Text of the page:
2

For example:

An RLC circuit is composed of resistor, inductor, and capacitor elements.

Or:

An RLC circuit is composed of a resistor, an inductor, and a capacitor elements.

Which one is grammatically correct?

5
  • Welcome to Stack Exchange (I'll let a mod do the proper welcome). I think you should ask that on English Stack Exchange.
    – user18743
    Jun 13 '17 at 6:43
  • Thanks for the suggestion @NathanCoustenoble. I just asked the same on English section. Do you think I should delete this post? Jun 13 '17 at 19:55
  • 2
    Oh, oops -- I was answering it here while you were asking it there. Therefore I won't migrate it; that'd just create two copies over there. The community here might decide it's off-topic and put it on hold; it seems borderline enough to me that I'm not unilaterally closing it as a moderator. Jun 13 '17 at 20:00
  • @user84204884834329 Well, if I had to close every borderline question I asked, I wouldn't have any left, so I'm not really going to judge either.
    – user18743
    Jun 14 '17 at 8:38
3

It depends. How many of them are there?

An RLC circuit is composed of a resistor, an inductor, and a capacitor elements.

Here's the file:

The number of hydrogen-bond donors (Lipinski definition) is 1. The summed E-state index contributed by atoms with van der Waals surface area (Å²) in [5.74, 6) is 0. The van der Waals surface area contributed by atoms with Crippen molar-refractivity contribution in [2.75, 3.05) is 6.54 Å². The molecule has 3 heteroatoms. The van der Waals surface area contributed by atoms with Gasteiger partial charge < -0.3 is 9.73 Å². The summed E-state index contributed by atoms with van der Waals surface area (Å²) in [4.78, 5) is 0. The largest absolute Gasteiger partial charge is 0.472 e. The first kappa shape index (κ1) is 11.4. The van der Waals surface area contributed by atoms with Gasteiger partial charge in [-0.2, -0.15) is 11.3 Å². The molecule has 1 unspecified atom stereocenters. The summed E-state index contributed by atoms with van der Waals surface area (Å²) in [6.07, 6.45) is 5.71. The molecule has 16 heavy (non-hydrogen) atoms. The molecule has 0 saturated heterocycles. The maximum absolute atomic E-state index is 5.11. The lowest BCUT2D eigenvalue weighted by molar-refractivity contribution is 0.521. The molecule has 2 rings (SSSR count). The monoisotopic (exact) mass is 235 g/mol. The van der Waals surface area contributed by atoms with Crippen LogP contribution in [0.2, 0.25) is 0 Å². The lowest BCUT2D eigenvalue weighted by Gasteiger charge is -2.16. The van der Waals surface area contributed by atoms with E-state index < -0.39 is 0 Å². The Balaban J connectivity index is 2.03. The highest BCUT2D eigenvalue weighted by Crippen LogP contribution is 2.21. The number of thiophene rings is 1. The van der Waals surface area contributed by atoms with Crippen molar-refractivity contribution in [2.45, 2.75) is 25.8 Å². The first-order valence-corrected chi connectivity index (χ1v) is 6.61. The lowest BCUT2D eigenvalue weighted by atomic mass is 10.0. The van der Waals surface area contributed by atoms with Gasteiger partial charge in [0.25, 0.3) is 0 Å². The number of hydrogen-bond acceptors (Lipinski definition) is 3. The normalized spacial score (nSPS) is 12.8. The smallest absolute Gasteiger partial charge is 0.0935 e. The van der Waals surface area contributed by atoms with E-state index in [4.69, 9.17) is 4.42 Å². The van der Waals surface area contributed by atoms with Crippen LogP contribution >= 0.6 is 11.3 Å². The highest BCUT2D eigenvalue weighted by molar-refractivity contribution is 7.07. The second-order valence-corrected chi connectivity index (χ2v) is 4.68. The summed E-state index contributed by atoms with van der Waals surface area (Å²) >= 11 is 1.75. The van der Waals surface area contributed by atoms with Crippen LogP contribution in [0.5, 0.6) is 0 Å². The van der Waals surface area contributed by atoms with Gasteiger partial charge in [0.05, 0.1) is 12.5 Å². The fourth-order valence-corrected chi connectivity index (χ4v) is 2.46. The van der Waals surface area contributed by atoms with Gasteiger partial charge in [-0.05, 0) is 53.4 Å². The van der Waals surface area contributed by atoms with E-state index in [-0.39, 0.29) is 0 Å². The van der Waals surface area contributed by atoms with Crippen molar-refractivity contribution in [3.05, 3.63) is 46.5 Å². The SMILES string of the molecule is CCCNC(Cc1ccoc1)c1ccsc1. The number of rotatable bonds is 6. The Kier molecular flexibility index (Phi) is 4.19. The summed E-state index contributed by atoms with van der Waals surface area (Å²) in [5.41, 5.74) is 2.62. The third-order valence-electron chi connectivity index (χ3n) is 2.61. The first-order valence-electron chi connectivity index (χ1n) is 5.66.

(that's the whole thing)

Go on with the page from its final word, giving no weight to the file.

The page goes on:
This means that an RLC circuit has exactly one of each of these three elements. I crossed out your final "elements", because if you say that an X consists of an A, a B, and a C, you don't then add the category noun after. A sentence with the same meaning as yours is:

An RLC circuit is composed of the following elements: a resistor, an inductor, and a capacitor.

The other option you asked about is:

An RLC circuit is composed of resistor, inductor, and capacitor elements.

This means that an RLC circuit has some combination of those elements, possibly including more than one of each. In some contexts it could mean that some categories are absent, though engineers and other "close readers" might take it to mean "at least one of each".

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